How would you amuse these children tomorrow? Or alternatively, how would you remove two semi-feral, delinquent teenage rats from a hole in the plumbing?

Friday, 17 August 2012

What I read on my holidays

Well, I am finding this brief foray into factual 'lifestyle blogging' (cough) marvellously refreshing. You just witter on about nice stuff, with no self-evisceration or paralysing fear of internet opprobrium. Of course, no one in the world will want to read it. NEVERMIND. Onwards!

(I don't know where this newfound enthusiasm is coming from, and suspect it is related to lack of progress in other areas, but let's not scrutinise it too closely)

 Some Books I Have Read This Summer:

Emile Zola - La Bête Humaine

Ah, Zola. Who would want to be a character in a Zola book? The likelihood of ending up horribly dead/maimed or otherwise ruined is even higher than in Scandinavian crime drama, or in the village of Midsomer and there is no prospect of escape or redemption, because Zola, like Lady Gaga, or Jean Calvin, believes you are Born This Way.

In La Bête Humaine (spoiler alert) there is: endless domestic violence, stabbing, graphic train crashes, people throwing themselves under trains and falling to their death whilst fighting on a train, which then runs away, out of control, across the countryside to Certain Disaster. The moral of the story is, surely: do not take trains. It is all a metaphor for the Second Empire though, so that's ok. I actually really love La Bête Humaine, partly because at both ends of the train track it follows, it's set around places I know, partly because it feels really modern with all the death 'n' shagging and also because it has some great suspense filled passages about guilt and the impulse to confess and your fate being in someone else's hands. There's a really brilliant bit in a tiny flat near St Lazare in the depths of winter where the fire burns down and dawn starts to break as one character confesses something to another who is entertaining uncontrollable thoughts of slitting her throat, which still kept me slightly breathless on this reading, even though I know how it ends. Also: let us not ignore the faint, smug holiday superiority that comes with rereading a 'classic'. LOOK AT ME, BEACH PEOPLE. NO TASTELESS DREARO-PORN FOR ME, OH NO, BRAINS I HAZ EM.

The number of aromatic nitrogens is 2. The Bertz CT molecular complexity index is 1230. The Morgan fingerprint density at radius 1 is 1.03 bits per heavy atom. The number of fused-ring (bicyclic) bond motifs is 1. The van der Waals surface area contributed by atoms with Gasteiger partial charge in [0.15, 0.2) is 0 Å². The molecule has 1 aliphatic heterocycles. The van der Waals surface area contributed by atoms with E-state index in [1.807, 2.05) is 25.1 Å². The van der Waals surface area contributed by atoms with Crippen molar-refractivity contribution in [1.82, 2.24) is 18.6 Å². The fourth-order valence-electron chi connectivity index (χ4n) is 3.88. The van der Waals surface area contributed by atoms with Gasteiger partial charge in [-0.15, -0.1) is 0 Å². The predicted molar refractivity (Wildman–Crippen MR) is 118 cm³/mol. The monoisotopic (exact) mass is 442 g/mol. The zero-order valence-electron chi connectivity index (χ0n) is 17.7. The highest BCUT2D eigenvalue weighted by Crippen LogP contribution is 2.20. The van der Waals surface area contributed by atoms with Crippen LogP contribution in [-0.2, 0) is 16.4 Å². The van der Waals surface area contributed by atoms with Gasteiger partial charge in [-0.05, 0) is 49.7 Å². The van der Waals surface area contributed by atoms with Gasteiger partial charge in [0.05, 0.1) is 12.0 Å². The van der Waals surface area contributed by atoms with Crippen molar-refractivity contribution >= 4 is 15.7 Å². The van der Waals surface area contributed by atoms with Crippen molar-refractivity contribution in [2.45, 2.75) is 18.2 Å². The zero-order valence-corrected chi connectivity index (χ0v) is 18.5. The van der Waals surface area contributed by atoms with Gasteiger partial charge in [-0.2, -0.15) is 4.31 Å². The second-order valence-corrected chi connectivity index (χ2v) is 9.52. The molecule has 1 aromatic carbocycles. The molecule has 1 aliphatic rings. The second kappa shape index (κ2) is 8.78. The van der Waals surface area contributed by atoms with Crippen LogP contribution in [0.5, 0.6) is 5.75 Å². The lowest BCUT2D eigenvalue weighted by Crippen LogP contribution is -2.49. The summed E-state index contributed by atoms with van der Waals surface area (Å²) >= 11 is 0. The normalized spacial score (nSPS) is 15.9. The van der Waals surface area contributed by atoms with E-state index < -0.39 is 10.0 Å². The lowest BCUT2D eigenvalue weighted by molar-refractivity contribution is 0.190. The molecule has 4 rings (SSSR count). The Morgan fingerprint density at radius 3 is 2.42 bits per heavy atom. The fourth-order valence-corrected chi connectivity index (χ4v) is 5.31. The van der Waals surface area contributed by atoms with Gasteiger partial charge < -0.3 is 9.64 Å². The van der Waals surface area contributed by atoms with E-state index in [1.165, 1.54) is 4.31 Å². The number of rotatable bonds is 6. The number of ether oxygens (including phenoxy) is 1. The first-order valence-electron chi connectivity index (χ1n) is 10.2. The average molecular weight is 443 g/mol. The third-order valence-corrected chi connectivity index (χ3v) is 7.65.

Leanne Shapston - Swimming Studies

I am a bit worried that this one will turn out to be the kind of thing I  inadvertently soak up like a sponge and reproduce in style, if not content, in everything I write in the next few weeks. Lists. Lots of slightly edgy, present tense descriptions. Elegant, careful descriptions of very prosaic things. Apart from that wholly narcissistic concern, it's great: Shapston writes about her relationship with swimming, from her teenage years as an Olympic hopeful and professional, to the present day, and whether and how it's possible to build a different relationship with water and swimming, away from the imperatives of faster, better, stronger. She is a really very good writer and even though it is quite a slight subject, it's beautifully described. I read it and thought 'fuck, this is a bit like how I inchoately hoped my cake book would be, but really, really isn't'. Yes, it's all about me. It is a very beautiful object, this book, too because Shapston became an artist and illustrator (yes, she is annoyingly multi-talented) and there are lots of her painting in it, as well as things like photographs of many of the swimming costumes she has worn in her life, which is odd, but rather fascinating.